So everything is rosy in the garden for Carrie and her pothead love--until one day, when Wade's parents come home earlier than the happy couple expect, catch Carrie and Wade getting high as kites, and consequently kick Carrie (whom they feel is a bad influence on their bonny boy) out of their apartment/Wade's life. All right, then! Buh-bye, Wade! Good luck with all of your future artistic endeavors/drug use!

Miranda, meanwhile, has found out that she has TMJ, and that one very effective means of treating this unpleasant disorder is to get braces. And so... get braces she does! Seems like a very sensible medical move... but of course, this being a Miranda plotline, it is also an embarrassing disaster. She gets food caught in her braces whilst on a date. She thinks her co-workers are laughing at her braces during a meeting. She feels madly self-conscious and unattractive in general. And so... she gets her braces removed. All right, then! Buh-bye, braces! And good luck, Ms. Hobbes, dealing with the chronic pain of untreated TMJ!

Meanwhile, in the Land of Samantha... Sam has a new client, the 12-year-old Jenny Brier (who will grow up to become Nora of Nick and Nora's Infinite Playlist, notably--a film of which I am fond of primarily because of its stalwart Jersey-centricness) who wants Sam's P.R. firm to handle her bat mitzvah party. Hooray for a deeply meaningful ceremony, designed to honor a young woman's intellectual and spiritual coming of age! Or--wait, sorry, my mistake--Jenny is interested in her bat mitzvah purely and exclusively because of the excuse it provides to throw a decadent, star-studded, over-the-top party. (My Super Sweet... Religious Maturation Soiree?)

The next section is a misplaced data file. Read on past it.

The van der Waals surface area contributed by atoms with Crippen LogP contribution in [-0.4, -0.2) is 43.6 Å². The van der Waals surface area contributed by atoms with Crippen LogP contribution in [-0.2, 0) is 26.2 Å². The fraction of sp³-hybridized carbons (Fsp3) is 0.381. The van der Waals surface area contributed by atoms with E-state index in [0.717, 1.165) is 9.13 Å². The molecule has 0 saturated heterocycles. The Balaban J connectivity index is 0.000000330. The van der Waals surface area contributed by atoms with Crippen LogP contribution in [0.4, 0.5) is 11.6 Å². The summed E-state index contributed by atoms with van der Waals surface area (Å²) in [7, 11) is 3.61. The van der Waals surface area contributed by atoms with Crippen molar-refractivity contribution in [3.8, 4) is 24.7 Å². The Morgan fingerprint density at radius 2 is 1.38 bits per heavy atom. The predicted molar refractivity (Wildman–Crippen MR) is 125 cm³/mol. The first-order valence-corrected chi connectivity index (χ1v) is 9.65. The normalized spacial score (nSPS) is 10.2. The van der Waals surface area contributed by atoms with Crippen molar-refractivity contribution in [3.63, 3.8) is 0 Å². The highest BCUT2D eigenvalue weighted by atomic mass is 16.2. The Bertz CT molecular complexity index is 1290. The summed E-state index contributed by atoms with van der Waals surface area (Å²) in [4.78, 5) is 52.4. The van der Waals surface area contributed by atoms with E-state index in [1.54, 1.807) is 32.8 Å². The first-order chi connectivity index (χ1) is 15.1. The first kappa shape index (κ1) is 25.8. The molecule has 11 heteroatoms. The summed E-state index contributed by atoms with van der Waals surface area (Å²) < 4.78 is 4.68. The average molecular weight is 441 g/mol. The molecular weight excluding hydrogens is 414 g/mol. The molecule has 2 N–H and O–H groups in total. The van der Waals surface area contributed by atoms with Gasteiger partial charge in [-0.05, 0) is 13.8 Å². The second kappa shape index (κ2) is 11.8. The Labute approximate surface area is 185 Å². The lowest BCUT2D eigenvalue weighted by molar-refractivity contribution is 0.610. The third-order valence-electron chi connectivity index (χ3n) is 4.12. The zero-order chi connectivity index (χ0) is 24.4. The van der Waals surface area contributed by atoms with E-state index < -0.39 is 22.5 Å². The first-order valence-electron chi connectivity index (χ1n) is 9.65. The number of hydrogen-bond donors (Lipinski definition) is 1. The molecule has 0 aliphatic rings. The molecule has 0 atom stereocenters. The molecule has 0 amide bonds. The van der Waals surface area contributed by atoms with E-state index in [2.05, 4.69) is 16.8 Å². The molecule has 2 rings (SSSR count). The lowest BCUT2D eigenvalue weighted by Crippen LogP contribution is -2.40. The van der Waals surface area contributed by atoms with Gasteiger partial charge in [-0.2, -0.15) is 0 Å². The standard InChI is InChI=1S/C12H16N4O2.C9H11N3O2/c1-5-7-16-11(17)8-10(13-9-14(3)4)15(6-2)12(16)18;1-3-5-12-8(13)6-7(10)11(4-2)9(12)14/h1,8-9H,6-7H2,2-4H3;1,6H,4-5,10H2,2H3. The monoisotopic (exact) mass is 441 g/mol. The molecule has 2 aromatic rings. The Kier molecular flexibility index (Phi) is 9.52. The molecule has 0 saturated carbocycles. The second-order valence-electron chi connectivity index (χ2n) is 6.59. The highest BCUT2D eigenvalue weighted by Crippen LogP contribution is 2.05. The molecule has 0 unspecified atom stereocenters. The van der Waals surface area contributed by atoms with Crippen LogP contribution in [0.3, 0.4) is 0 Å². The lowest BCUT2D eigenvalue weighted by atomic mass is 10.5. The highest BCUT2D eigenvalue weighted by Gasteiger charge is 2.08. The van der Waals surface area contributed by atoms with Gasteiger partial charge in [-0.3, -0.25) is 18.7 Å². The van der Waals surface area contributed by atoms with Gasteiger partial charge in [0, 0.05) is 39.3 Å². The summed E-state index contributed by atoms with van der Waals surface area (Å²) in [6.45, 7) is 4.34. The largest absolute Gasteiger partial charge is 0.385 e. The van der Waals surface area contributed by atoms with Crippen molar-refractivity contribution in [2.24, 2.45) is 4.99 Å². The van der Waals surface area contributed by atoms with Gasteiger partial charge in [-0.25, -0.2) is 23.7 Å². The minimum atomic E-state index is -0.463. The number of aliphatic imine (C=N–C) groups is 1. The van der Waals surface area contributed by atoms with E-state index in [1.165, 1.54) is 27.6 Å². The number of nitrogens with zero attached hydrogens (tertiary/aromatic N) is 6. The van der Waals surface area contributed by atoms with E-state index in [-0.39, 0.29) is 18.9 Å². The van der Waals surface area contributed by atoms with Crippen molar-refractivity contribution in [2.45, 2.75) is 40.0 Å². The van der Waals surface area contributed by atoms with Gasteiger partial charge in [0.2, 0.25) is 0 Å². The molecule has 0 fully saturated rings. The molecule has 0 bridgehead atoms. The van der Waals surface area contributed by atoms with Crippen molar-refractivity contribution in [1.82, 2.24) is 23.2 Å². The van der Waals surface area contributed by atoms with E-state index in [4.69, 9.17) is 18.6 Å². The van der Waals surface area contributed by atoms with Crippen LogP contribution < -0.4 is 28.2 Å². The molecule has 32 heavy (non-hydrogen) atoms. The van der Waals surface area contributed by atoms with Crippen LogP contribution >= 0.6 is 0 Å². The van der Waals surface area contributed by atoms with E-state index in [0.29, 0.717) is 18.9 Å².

Sam is infuriated and appalled by the behavior of, and ideas expressed by, the extremely spoiled, hyper-privileged, deeply cynical, and potty-mouthed Jenny. She is also quite jealous of the gobs of money which the not-quite-13-year-old Ms. Brier has at her disposal, as opposed to the complete lack of cash and material goods which she had, when she herself was a lass on the eve of adolescence.